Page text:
Covered in Kidfolk, Vol. 5: Barnyard Tunes and Critter Songs for Cool Moms and Dads

June 11th, 2008 — 09:01 am

I grew up in the suburbs, where wildlife was scarce, though we had our share of squirrels and birds, and the occasional rabbit sighting in the backyard. When we wanted to see larger animals, we generally headed out to Drumlin Farm, a working farm run by the Audubon Society, where caged birds of prey lined the path to the chick hatchery, the pigs and sheep gave birth every spring, and you could always spot the queen in the glass-lined, thin-sliced beehive, if you looked long enough. There was a pond, too, for crawdad spotting. Well worth the membership, and the half hour drive.

These days, we live in the country, where turkeys congregate around corners year round, and the neighborhood dogs roam aimlessly throughout our lives. Round these rural parts, Spring brings a whole mess of animals into the yard, from the new baby robins that nest in our holly bush to the frogs, toads, and salamanders that scatter when the kids run through the tall grass and hollows. On weekends, it’s a five minute jaunt through the woods to the dam and its shady, overgrown waterways, where turtles, ducks, and beavers play in the water, and the fish practically jump on the hooks the moment we throw our lines in.

On hot days, we head up the hill to Westview Farm, where the new baby goats skitter up and down the concrete barriers, butting heads and bleating; in the evenings, the mother cow in the grazing field across from our driveway lows to her new calf. This year, the neighborhood has even been graced by a family of foxes; we haven’t seen the mother and her kits yet, but the father runs past our windows and down into the growing darkness just about every day towards suppertime.

The world of kidsong is chock full of songs about animals, and for obvious reasons. A healthy child’s life is full of nature, and nature is full of life. Too, the developing awareness of what it means to be alive, and be part of a world full of other things that are alive, is an important part of child development; songs which portray the various relationships we have with animals — both wild and domesticated — help prepare us to think deliberately about our world, and our place in it, as we grow up to become parents of our own.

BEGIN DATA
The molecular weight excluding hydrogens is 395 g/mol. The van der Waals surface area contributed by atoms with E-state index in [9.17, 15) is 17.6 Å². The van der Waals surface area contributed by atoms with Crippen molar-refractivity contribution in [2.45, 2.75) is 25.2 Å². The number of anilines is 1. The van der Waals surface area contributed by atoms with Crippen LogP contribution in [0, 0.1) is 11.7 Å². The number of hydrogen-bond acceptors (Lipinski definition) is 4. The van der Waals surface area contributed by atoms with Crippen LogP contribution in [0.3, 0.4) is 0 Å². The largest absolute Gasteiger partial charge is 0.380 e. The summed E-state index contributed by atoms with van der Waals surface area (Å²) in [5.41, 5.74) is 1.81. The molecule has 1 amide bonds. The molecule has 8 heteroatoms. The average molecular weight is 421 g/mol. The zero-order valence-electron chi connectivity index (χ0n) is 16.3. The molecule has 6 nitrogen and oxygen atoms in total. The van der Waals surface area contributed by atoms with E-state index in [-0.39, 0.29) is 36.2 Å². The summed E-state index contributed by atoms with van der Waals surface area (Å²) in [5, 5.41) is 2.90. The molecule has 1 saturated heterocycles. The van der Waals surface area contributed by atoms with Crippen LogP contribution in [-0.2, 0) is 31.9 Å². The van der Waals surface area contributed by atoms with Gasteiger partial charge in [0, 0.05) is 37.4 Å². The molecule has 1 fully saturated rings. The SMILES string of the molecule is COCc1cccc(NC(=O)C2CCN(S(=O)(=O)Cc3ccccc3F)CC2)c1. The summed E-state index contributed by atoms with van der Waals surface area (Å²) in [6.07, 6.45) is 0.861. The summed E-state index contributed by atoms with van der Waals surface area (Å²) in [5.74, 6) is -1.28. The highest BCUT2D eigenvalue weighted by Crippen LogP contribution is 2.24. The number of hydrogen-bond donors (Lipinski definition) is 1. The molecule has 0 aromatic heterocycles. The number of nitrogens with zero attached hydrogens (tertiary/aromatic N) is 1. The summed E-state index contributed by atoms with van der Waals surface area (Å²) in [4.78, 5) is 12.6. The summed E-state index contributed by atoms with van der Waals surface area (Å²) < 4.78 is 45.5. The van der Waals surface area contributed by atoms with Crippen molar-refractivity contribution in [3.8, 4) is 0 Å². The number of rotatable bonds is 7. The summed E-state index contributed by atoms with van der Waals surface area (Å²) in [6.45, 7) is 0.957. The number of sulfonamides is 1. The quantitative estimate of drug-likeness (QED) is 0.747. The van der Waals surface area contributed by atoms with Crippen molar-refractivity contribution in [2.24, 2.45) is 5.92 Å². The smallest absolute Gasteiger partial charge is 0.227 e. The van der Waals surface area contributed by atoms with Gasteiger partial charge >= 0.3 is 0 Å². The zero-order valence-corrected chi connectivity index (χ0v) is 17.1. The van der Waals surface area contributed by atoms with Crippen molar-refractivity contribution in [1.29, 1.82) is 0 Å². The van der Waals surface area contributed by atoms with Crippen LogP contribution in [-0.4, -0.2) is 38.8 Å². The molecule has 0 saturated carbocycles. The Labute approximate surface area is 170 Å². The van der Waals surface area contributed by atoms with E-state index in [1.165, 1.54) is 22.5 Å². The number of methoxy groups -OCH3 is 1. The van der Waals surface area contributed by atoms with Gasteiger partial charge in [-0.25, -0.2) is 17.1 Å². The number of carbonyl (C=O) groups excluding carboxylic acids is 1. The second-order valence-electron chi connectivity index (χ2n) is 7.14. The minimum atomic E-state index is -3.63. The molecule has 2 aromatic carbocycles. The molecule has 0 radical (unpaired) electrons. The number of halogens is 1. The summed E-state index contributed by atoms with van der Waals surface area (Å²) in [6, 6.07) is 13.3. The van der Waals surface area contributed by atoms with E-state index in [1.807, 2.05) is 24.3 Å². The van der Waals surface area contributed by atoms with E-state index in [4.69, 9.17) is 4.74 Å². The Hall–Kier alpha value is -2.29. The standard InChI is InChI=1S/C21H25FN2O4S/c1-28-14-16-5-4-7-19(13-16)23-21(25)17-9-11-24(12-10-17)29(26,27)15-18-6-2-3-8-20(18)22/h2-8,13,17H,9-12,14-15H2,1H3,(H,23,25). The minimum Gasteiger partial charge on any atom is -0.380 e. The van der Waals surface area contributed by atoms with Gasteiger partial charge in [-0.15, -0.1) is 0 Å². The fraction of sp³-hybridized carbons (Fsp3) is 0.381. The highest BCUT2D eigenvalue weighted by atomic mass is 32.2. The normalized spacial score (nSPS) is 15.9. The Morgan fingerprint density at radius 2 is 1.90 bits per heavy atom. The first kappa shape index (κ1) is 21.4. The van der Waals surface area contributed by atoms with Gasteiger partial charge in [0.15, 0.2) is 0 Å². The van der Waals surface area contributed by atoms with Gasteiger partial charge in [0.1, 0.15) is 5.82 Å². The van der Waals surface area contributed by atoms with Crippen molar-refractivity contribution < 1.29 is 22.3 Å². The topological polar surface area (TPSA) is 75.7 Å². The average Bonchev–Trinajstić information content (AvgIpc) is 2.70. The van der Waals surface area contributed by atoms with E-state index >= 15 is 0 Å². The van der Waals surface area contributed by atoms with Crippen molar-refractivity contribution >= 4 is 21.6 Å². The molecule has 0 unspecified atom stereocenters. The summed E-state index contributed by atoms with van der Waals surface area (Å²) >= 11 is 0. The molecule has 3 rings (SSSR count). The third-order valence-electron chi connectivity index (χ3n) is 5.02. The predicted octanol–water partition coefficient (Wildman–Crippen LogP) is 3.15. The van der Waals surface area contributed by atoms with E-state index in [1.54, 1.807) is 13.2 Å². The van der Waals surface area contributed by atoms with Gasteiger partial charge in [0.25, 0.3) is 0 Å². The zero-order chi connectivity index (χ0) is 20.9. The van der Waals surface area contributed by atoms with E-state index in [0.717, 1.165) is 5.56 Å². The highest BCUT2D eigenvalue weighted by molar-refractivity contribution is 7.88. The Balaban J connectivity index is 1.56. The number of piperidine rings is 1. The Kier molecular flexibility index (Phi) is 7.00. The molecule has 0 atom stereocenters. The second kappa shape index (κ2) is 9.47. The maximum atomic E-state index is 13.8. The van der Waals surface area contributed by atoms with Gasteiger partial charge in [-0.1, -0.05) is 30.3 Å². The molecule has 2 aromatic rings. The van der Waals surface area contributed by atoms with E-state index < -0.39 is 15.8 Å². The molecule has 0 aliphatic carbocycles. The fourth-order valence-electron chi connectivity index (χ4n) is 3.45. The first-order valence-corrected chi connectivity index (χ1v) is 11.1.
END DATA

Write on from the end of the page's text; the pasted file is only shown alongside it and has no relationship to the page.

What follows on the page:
Today, in service to this aspect of development, we present a sprawling collection of animal coversongs from my growing kidfolk cache. Most predate the phenomenon of song authorship. And with artists such as Tim O’Brien, Nickel Creek, Garcia/Grisman, and Seldom Scene lead singer Phil Rosenthal on the list, the set skews towards the bluegrass, but I make no apologies for this; it is only very recently, with the advent of the NYC indie bluegrass scene, that bluegrass has begun to leave behind it’s associations with rural community and farmlife, and this makes it good solid folk music in my book.

But regardless of origin, as with all previous entries in our Covered in Kidfolk series, the point here is to provide a respite from the cheesy, cloying pap that passes for mainstream children’s music, that we might — as cool moms and dads — stay true to ourselves while providing our children with music that befits their age, and their emotional and developmental needs. I think this particular set hits the mark admirably. Whether these songs speak of the swamp or the barnyard, the woods or the stream, each is wonderful, in both the usual sense and in the older sense of the word: full of the wonder which we should nurture in every child, and in ourselves.

As always, folks, links above go to label- and artist-preferred sources for purchase, not some faceless and inorganic megastore. If you like what you hear, buy, and buy local, to help preserve the little spaces, for the little people you love.

295 comments » | Buckwheat Zydeco, David Grisman, Elizabeth Mitchell, Jerry Garcia, John McCutcheon, Kidfolk, Laurie Berkner, Nickel Creek, Pete Seeger, Roger McGuinn, Taj Mahal, Tim O'Brien, Townes van Zandt